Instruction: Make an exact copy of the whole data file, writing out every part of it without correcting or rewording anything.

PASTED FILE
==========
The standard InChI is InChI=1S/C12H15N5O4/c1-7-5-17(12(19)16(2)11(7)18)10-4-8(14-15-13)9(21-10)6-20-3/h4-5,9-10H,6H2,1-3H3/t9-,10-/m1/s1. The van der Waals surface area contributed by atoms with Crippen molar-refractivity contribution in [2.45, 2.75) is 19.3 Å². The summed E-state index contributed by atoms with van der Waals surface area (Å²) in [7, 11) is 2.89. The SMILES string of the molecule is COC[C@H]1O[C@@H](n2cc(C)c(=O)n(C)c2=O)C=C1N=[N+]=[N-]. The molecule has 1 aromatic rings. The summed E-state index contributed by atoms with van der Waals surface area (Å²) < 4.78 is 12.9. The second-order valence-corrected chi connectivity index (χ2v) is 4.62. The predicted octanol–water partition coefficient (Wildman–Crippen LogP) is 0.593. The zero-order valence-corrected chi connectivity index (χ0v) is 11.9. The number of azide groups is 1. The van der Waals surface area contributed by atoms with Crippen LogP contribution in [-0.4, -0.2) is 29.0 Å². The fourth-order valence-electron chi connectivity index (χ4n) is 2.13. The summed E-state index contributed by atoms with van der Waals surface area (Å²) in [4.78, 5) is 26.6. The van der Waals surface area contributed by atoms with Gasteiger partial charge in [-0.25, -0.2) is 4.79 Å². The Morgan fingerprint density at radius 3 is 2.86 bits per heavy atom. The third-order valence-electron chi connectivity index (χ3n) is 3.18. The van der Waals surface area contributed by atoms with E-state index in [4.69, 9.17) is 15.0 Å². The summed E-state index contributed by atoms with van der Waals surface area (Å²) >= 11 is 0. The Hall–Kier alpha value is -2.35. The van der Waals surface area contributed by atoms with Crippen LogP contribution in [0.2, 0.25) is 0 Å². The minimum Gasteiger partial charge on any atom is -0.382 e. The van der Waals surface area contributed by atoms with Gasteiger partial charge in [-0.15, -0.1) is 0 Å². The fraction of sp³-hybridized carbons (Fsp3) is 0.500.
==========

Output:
The standard InChI is InChI=1S/C12H15N5O4/c1-7-5-17(12(19)16(2)11(7)18)10-4-8(14-15-13)9(21-10)6-20-3/h4-5,9-10H,6H2,1-3H3/t9-,10-/m1/s1. The van der Waals surface area contributed by atoms with Crippen molar-refractivity contribution in [2.45, 2.75) is 19.3 Å². The summed E-state index contributed by atoms with van der Waals surface area (Å²) in [7, 11) is 2.89. The SMILES string of the molecule is COC[C@H]1O[C@@H](n2cc(C)c(=O)n(C)c2=O)C=C1N=[N+]=[N-]. The molecule has 1 aromatic rings. The summed E-state index contributed by atoms with van der Waals surface area (Å²) < 4.78 is 12.9. The second-order valence-corrected chi connectivity index (χ2v) is 4.62. The predicted octanol–water partition coefficient (Wildman–Crippen LogP) is 0.593. The zero-order valence-corrected chi connectivity index (χ0v) is 11.9. The number of azide groups is 1. The van der Waals surface area contributed by atoms with Crippen LogP contribution in [-0.4, -0.2) is 29.0 Å². The fourth-order valence-electron chi connectivity index (χ4n) is 2.13. The summed E-state index contributed by atoms with van der Waals surface area (Å²) in [4.78, 5) is 26.6. The van der Waals surface area contributed by atoms with Gasteiger partial charge in [-0.25, -0.2) is 4.79 Å². The Morgan fingerprint density at radius 3 is 2.86 bits per heavy atom. The third-order valence-electron chi connectivity index (χ3n) is 3.18. The van der Waals surface area contributed by atoms with E-state index in [4.69, 9.17) is 15.0 Å². The summed E-state index contributed by atoms with van der Waals surface area (Å²) >= 11 is 0. The Hall–Kier alpha value is -2.35. The van der Waals surface area contributed by atoms with Crippen LogP contribution in [0.2, 0.25) is 0 Å². The minimum Gasteiger partial charge on any atom is -0.382 e. The van der Waals surface area contributed by atoms with Gasteiger partial charge in [-0.15, -0.1) is 0 Å². The fraction of sp³-hybridized carbons (Fsp3) is 0.500.